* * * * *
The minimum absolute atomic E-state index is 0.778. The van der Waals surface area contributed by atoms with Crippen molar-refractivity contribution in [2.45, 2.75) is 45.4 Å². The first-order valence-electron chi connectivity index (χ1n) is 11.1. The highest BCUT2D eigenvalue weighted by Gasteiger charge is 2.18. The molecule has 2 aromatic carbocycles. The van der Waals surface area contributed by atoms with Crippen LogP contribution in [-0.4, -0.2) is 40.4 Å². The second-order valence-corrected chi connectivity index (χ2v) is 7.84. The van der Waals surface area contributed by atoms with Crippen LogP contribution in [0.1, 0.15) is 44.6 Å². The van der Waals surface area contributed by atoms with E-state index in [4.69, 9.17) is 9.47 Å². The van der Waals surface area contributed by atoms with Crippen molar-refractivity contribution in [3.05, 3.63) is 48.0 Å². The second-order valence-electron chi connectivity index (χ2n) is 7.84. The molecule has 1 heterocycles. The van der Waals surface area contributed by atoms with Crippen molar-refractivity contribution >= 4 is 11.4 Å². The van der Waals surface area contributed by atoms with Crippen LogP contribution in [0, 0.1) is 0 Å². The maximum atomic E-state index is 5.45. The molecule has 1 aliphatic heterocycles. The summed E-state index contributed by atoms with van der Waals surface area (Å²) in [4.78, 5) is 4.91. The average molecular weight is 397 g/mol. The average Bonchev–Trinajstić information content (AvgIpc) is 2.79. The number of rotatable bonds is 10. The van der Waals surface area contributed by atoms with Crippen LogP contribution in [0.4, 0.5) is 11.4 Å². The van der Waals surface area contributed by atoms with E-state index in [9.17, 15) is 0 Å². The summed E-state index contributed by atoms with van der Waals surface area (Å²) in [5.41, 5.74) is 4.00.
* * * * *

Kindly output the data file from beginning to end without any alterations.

The minimum absolute atomic E-state index is 0.778. The van der Waals surface area contributed by atoms with Crippen molar-refractivity contribution in [2.45, 2.75) is 45.4 Å². The first-order valence-electron chi connectivity index (χ1n) is 11.1. The highest BCUT2D eigenvalue weighted by Gasteiger charge is 2.18. The molecule has 2 aromatic carbocycles. The van der Waals surface area contributed by atoms with Crippen LogP contribution in [-0.4, -0.2) is 40.4 Å². The second-order valence-corrected chi connectivity index (χ2v) is 7.84. The van der Waals surface area contributed by atoms with Crippen LogP contribution in [0.1, 0.15) is 44.6 Å². The van der Waals surface area contributed by atoms with E-state index in [4.69, 9.17) is 9.47 Å². The van der Waals surface area contributed by atoms with Crippen molar-refractivity contribution in [3.05, 3.63) is 48.0 Å². The second-order valence-electron chi connectivity index (χ2n) is 7.84. The molecule has 1 heterocycles. The van der Waals surface area contributed by atoms with Crippen molar-refractivity contribution >= 4 is 11.4 Å². The van der Waals surface area contributed by atoms with Crippen LogP contribution in [0, 0.1) is 0 Å². The maximum atomic E-state index is 5.45. The molecule has 1 aliphatic heterocycles. The summed E-state index contributed by atoms with van der Waals surface area (Å²) in [4.78, 5) is 4.91. The average molecular weight is 397 g/mol. The average Bonchev–Trinajstić information content (AvgIpc) is 2.79. The number of rotatable bonds is 10. The van der Waals surface area contributed by atoms with Crippen LogP contribution in [0.4, 0.5) is 11.4 Å². The van der Waals surface area contributed by atoms with E-state index in [9.17, 15) is 0 Å². The summed E-state index contributed by atoms with van der Waals surface area (Å²) in [5.41, 5.74) is 4.00.